The Microgrid Systems Laboratory (MSL), an SFIP joint venture with Santa Fe Community College, was pleased to help develop and participate in the Santa Fe Energy Summit of August, 2015. Convened by U.S. Senator Martin Heinrich, in collaboration with Santa Fe Mayor Javier Gonzalez, the Summit “…brought together experts, business and tribal leaders, public officials, and decision makers to advance the clean energy economy in northern New Mexico through innovation, investment, smart policies, and collaboration.” Senator Heinrich sits on the Senate Energy and Natural Resources Committee, and has proposed and promoted legislation bearing on several aspects of grid modernization.MSL logo

MSL Managing Director David Breecker worked with staff at the City and the Senator’s New Mexico office to help plan and design the event. MSL was then asked to form a Microgrid Panel as one of three break-out sessions (along with Tribal Energy and the Energy/Water Nexus), which met following keynote remarks from the Senator, and from distinguished guest DOE Deputy Secretary Elizabeth Sherwood-Randall. Video of the keynotes, including the Senator’s extensive discussion of the value of microgrids and MSL’s contributions, can be seen here, and a radio interview with the Senator and Mayor can be heard here. Read the rest of this entry »

We had the great pleasure of visiting Oaxaca, Mexico recently, an amazing city with striking parallels to SFIP’s home town of Santa Fe: a strong cultural, artistic, and culinary flavor; significant indigenous populations; and efforts to grow both a creative economy and a social impact ecosystem. The potential for collaboration was immediately evident, and the opportunity to do so presented itself serendipitously.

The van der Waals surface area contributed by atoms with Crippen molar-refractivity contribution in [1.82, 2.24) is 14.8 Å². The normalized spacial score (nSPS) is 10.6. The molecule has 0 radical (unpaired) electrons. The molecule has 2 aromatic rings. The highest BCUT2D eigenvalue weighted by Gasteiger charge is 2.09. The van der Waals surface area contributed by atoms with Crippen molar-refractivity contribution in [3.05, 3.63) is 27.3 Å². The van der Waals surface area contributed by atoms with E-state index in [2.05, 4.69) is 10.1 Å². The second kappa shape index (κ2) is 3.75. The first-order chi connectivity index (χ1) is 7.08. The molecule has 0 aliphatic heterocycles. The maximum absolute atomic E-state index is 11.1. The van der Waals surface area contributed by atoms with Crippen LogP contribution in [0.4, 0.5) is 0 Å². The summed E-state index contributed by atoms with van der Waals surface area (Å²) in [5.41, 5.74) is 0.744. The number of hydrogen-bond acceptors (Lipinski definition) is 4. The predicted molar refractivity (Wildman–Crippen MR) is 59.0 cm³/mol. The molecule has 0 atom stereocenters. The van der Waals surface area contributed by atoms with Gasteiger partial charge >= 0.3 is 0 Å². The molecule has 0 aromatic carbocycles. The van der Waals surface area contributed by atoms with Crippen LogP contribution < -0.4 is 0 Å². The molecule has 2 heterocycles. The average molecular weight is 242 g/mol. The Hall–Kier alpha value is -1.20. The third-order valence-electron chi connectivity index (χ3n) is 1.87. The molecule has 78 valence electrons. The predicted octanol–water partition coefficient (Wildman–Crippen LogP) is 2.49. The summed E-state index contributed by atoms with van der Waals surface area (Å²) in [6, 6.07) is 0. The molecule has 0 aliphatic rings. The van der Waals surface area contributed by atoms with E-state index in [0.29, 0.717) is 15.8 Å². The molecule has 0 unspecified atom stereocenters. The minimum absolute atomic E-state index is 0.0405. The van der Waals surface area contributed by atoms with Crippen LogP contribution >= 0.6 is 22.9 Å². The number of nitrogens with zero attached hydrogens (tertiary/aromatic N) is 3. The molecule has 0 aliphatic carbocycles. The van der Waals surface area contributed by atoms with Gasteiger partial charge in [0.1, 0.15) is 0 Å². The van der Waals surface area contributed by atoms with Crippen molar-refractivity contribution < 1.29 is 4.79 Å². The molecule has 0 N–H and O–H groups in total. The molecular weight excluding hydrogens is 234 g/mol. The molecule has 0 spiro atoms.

Oaxaca graffitiIn addition to outstanding cultural institutions, a well-preserved colonial-era downtown, fabulous restaurants, artisanal craft villages of world renown, and Zapotec ruins (including their capital city of Monte Alban), the overall spirit of the place is warm, friendly, cheerful, and welcoming.

Happily, we had heard about Hub Oaxaca, one of many “impact hubs” worldwide which share interests with SFIP’s impact investing collaboration, IN Santa Fe. A visit to their facility and conversations with key personnel proved fruitful, as we uncovered similarities, shared challenges, and potential solutions; and that resulted in an ongoing dialog with Daniel Oxenhandler, the new curator of the affiliated CATAPULTA  Social Innovation Festival about how we might work together under the framework of “sister social innovation cities” to collaborate on projects and programs, with the working project title “Viejo/Nuevo.” Read the rest of this entry »

This post, on initial activities of SFIP’s collaboration with Story of Place Institute on the IN Santa Fe (Impact Network Santa Fe) impact investing project, originally appeared on the Santa Fe Startup Weekend blog:

“Social entrepreneurs recognize social problems and use entrepreneurial principles to organize, create and manage a venture to achieve social change. To be one takes courage, a keen mind and a big heart. —It’s no easy gig.”   – Octavious Murphy